For the first time, a car-truck brand topped 1,000 in sales per dealership.
Toyota's dealers sold an average of 1,008 cars and light trucks per outlet in 1998, making Toyota not only the first car-truck seller to break 1,000 but only the third brand to hit that mark in the 44 years Automotive News has compiled such figures.
Hyundai dealers were the first brand to top 1,000, delivering 1,431 cars per outlet in 1986.
The second to break 1,000 was Saturn, which sold an average of 1,072 cars per dealership in 1992. Saturn led in sales per dealership in 1992-95. Toyota dethroned Saturn in 1996 and has stayed on top.
Sales per dealership measure the relative value of a franchise by showing the relationship between sales and the number of dealerships making those sales. They also are a barometer of whether a franchise has too many or not enough dealers. The averages do not indicate actual sales. For instance, first-place Toyota sold 1.2 million new vehicles in 1998; fourth-place Ford Division sold almost 3.3 million new vehicles last year.
For the entire industry last year, sales per dealership totaled 703, up 3.7 percent from 678 in 1997. It is another indication of the industry trend toward fewer but larger dealerships.
HONDA IS TOPS IN CARS
Honda was second in the overall standings as its dealers each delivered an average of 903 vehicles.
The largest single gain was posted by Lexus, whose dealers delivered 888 cars and light-trucks per outlet in 1998, up 332 from 1997.
Ford Division slipped a notch, from third place in 1997 to fourth place in 1998. Its dealers sold 802 cars and light trucks per outlet in 1998, up 32 units over 1997.
Fifth-place Saturn continued its downward spiral. Saturn dealers delivered 594 cars per outlet in 1998, 72 fewer than 666 in 1997.
Chevrolet dealers sold 560 cars and light trucks per outlet in 1998, 18 more than the 542 per outlet they sold in 1997.
Ford Division continued to widen its lead over Chevrolet. Ford dealers sold 242 vehicles per outlet more than Chevrolet in 1998 and 228 more in 1997.
Of the 37 makes of cars and light trucks surveyed, 25 increased their sales-per-outlet averages in 1998, and 12 declined.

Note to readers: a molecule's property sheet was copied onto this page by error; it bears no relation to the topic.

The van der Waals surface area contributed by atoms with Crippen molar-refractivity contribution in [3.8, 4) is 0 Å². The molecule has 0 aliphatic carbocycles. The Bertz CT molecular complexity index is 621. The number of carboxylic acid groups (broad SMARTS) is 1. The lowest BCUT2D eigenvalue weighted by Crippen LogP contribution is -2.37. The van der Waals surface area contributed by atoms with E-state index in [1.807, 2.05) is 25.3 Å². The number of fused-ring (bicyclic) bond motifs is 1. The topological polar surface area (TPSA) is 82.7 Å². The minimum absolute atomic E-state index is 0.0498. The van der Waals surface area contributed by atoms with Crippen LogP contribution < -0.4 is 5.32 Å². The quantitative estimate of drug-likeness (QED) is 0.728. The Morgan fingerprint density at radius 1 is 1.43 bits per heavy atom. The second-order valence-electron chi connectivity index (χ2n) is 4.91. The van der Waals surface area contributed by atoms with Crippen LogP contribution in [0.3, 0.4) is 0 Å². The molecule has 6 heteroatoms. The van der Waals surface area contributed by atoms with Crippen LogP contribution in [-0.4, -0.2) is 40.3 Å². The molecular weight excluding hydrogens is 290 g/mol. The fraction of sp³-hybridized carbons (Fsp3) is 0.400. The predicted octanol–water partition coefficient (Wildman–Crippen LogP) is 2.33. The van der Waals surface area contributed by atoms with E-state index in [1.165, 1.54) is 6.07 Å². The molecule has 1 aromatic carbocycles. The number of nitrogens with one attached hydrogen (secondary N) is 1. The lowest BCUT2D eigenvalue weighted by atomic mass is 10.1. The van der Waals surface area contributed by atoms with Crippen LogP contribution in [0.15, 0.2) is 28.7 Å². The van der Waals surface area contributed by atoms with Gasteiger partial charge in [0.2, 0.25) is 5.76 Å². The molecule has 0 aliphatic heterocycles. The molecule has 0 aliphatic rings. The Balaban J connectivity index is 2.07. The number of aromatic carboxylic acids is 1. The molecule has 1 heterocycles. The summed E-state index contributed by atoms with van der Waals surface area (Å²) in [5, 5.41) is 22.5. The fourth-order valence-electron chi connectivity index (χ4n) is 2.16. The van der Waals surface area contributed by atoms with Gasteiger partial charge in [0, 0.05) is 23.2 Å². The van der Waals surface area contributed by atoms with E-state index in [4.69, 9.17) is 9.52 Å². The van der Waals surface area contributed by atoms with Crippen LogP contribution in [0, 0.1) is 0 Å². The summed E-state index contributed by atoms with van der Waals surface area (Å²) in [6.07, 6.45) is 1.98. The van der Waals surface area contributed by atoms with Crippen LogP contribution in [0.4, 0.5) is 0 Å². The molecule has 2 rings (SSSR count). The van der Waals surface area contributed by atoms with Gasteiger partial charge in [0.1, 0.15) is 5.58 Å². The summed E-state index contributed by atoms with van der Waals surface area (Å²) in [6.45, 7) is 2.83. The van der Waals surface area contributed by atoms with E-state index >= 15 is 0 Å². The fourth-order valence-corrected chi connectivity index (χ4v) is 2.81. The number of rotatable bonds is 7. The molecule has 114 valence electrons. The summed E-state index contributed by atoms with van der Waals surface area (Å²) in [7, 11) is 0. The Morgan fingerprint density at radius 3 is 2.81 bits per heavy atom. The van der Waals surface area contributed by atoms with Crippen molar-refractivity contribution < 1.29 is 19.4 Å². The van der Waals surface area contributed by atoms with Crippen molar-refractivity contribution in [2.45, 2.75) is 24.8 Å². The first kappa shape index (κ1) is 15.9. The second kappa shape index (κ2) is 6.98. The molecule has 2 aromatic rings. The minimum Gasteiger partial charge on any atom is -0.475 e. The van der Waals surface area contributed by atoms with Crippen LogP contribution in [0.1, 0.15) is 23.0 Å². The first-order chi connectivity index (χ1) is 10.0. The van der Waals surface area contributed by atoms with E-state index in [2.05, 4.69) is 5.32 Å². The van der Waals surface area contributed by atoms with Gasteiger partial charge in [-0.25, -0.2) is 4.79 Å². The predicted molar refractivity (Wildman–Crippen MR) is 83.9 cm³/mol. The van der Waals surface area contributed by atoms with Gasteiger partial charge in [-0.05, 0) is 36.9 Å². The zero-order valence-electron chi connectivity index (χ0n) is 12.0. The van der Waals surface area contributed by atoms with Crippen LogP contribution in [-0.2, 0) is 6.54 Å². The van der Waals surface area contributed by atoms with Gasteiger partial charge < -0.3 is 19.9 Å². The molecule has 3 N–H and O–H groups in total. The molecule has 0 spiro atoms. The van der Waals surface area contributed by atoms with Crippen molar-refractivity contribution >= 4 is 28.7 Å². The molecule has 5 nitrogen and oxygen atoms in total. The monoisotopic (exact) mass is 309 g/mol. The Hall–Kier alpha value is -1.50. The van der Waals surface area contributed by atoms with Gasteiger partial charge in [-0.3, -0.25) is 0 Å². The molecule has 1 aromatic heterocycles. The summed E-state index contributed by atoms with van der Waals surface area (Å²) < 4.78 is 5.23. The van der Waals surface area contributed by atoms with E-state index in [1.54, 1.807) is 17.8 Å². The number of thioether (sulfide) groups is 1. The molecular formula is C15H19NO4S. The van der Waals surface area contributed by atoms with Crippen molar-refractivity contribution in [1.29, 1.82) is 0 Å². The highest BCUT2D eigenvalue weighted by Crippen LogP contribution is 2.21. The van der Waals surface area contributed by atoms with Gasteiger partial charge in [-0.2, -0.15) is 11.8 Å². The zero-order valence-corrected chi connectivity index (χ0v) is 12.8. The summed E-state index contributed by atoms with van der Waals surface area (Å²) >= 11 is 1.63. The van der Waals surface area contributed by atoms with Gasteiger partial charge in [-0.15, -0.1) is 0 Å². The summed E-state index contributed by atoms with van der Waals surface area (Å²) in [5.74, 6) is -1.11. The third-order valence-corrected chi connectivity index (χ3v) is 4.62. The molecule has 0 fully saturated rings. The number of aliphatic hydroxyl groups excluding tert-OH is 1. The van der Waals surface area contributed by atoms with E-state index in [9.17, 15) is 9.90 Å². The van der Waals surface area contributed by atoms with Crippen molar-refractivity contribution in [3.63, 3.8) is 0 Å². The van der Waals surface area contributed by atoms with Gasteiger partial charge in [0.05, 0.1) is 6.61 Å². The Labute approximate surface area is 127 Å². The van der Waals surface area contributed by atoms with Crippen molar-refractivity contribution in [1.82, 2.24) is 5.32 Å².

Sales-per-outlet results of the U.S.-badged brands of DaimlerChrysler were mixed in 1998. Chrysler dealers averaged 104, up 14, and Dodge dealers averaged 491, up 69. Jeep dealers averaged 178, down 20, and Plymouth dealers averaged 100, down seven. Eagle, which was dropped at the end of the 1998 model year, averaged one vehicle per dealership, down six.
GM: UP, DOWN
Among GM's brands, Cadillac was up five, averaging 123 vehicles per outlet; Oldsmobile was up 11, averaging 116 vehicles per outlet; and GMC was up two, averaging 199.
Pontiac and Buick had double-digit declines in per-outlet deliveries. Pontiac averaged 189, down 24; and Buick averaged 142, down 13.
Nine of the top 10 makes in 1998 car-truck sales per dealership were the same as in 1997, although several changed positions. Acura, which was 10th in 1997, slipped to 11th in 1998, even though its dealers averaged 15 more sales in 1998.
Mercedes moved up from 11th in 1997 to 7th in 1998. After Lexus, Mercedes was the largest gainer. Its dealers sold an average of 537 cars and trucks per outlet in 1998, up 160.
Also showing a triple-digit increase was Volkswagen, whose dealers sold 365 vehicles per outlet in 1998, up 134 over 1997.
MORE TRUCKS THAN CARS
Ford Division, Chevrolet, Dodge and Suzuki sold more pickups, vans and sport-utilities than cars in 1998.
The leader in light-truck sales per outlet was Ford Division at 541. Toyota and Dodge tied for second at 368 each, followed by Chevrolet at 357.
Two of the four truck-only makes showed sales per outlet gains in 1998. GMC sold 199, up two; and Isuzu sold 184, up 22. Land Rover sold 185 units per outlet, down 33; and Jeep sold 178, down 20.